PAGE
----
CLEAR options for refugees

Project's classes teach them about health care in their new home

October 25, 2007|By Meredith Cohn | Meredith Cohn,Sun Reporter

Oretha T. Wondee had gotten her family safely out of the West African country of Liberia, where 14 years of war had surrounded them with violence, ruined the economy and cost hundreds of thousands their homes.

But as a new refugee in Baltimore nine months ago, she began to see threats of a different kind to her five children.

She didn't know how to ward off illness and infection. She didn't know where to go if someone had a toothache. She'd never heard of 911.

Wondee got some of the basics from the nonprofit group that resettled her in Baltimore. But she wanted to know more and feel more in control of her new, peaceful, but strange, surroundings.

So she signed up for a new class aimed at training refugees and asylum seekers over 10 weeks to become community health care workers. Called the CLEAR Project -- or the Community Leadership Education for Asylees and Refugees -- it's modeled after similar programs in cities in Minnesota and California.

It was developed locally by a nurse and former Peace Corps volunteer using fellowship money from the Open Society Institute, a nonprofit group that promotes human rights and social reform.

The idea is to train refugees so they can return to their new homes and new communities in the Baltimore region and help others learn about such things as insurance, free clinics, disease prevention, hygiene and prenatal care. Some are already working in the health care profession. Some like Wondee, who works in a nursing home, want to become certified nursing assistants or other medical professionals.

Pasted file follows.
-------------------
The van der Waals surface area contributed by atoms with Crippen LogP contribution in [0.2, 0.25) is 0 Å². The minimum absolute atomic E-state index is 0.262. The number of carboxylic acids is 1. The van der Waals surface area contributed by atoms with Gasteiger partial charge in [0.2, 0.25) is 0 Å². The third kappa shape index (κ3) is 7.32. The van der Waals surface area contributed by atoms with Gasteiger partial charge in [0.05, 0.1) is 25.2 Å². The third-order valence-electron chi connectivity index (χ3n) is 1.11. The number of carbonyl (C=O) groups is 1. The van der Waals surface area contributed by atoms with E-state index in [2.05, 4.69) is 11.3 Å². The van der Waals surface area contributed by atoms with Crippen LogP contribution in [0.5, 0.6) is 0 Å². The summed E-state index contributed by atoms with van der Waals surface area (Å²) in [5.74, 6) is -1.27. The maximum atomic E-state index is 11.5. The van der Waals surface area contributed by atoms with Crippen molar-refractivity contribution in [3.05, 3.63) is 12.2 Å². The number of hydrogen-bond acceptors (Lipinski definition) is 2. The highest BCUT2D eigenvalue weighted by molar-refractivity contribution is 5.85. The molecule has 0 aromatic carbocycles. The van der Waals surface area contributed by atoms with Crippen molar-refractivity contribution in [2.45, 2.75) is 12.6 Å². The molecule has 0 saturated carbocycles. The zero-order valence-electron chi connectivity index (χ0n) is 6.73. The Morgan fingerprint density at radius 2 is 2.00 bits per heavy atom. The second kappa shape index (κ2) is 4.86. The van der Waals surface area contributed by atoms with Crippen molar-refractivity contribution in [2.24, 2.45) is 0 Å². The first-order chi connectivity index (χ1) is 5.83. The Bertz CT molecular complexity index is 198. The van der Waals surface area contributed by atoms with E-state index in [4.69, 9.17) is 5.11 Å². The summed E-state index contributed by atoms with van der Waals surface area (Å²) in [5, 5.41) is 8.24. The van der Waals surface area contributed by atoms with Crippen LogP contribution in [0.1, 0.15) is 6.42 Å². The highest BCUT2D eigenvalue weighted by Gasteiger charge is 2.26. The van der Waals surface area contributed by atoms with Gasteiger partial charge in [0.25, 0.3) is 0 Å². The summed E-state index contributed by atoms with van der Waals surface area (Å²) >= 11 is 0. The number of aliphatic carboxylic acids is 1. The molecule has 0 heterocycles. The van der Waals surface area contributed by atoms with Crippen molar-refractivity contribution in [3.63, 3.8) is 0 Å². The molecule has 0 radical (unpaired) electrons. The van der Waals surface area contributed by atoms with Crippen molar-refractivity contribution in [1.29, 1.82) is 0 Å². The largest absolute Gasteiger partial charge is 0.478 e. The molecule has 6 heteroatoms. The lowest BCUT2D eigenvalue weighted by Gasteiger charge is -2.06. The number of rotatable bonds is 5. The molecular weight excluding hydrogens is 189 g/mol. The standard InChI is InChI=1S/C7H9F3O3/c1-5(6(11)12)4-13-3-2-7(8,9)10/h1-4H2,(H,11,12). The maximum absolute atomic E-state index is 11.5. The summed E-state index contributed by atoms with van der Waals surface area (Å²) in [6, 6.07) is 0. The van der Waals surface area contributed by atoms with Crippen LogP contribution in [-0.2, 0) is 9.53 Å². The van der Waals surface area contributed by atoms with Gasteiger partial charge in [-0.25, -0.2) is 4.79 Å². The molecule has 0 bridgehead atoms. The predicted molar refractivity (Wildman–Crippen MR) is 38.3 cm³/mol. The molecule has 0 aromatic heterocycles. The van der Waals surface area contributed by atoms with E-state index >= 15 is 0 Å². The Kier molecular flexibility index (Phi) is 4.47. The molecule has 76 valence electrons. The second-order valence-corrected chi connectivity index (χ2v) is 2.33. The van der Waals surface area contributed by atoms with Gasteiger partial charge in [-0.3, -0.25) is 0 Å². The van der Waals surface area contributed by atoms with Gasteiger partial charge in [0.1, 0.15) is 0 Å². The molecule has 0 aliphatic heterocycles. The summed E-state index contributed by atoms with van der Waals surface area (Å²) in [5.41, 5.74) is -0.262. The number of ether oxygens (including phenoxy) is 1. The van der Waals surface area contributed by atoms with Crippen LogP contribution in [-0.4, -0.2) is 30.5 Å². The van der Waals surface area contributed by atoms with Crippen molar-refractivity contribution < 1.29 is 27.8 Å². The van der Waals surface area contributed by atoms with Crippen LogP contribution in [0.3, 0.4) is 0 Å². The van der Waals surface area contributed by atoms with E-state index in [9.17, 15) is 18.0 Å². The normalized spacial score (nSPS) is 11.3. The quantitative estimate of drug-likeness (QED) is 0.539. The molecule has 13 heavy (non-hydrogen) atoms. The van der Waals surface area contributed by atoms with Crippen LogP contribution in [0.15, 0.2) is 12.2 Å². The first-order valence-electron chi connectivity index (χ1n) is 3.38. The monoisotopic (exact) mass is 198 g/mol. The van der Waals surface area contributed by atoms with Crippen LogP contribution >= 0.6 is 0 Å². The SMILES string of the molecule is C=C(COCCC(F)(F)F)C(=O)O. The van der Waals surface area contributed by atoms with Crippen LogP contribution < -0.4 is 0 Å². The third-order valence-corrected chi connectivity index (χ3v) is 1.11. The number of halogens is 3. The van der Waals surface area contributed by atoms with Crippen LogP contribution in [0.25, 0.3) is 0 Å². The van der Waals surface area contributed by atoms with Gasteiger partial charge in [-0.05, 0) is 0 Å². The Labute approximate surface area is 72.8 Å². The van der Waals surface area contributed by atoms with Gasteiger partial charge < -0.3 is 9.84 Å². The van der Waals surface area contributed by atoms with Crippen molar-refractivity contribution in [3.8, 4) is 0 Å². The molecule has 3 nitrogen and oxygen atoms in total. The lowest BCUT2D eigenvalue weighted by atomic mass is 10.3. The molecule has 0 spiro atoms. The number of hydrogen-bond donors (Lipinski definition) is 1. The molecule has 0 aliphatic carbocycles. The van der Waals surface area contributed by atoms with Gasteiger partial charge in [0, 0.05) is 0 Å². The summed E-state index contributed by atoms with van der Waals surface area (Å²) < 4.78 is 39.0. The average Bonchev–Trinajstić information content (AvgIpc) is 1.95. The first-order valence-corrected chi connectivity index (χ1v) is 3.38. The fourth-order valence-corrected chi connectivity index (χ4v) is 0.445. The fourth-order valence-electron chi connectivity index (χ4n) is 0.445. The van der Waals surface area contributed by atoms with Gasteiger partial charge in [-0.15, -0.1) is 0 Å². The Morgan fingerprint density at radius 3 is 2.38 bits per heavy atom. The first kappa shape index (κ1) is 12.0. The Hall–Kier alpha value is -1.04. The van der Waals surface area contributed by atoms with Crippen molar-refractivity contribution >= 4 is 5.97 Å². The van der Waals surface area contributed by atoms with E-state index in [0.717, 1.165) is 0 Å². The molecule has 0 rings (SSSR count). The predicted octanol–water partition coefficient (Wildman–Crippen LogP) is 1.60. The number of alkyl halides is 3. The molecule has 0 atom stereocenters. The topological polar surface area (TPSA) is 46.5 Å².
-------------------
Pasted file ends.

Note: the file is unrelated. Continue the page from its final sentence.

Some of the graduates will go on to train others for the volunteer job. And there's also a study under way to see if there is a market for paid community health workers.

"I wanted to be able to talk to my friends and family, my kids mainly, and be able to back it up with information," said Wondee recently after a class held in the South Anchor Library in Highlandtown.

Wondee is one of 13 refugees from African countries in the first wave of students, who graduated Sept. 29.

What they all have in common is they didn't leave home by choice. There was civil unrest in their country and threats to them. Neighboring nations wouldn't take them. And an American volunteer organization resettled them after they applied for and got refugee status.

Locally, refugees come through the Baltimore Resettlement Center, an umbrella group of agencies that helps with housing, employment and health screenings.

Aisling McGuckin, the CLEAR project founder who once worked at the center, couldn't shake the needs she saw. The center was providing good care initially, but lacked resources to give intense attention in the long term. The program she developed was a way for them to help themselves, she said.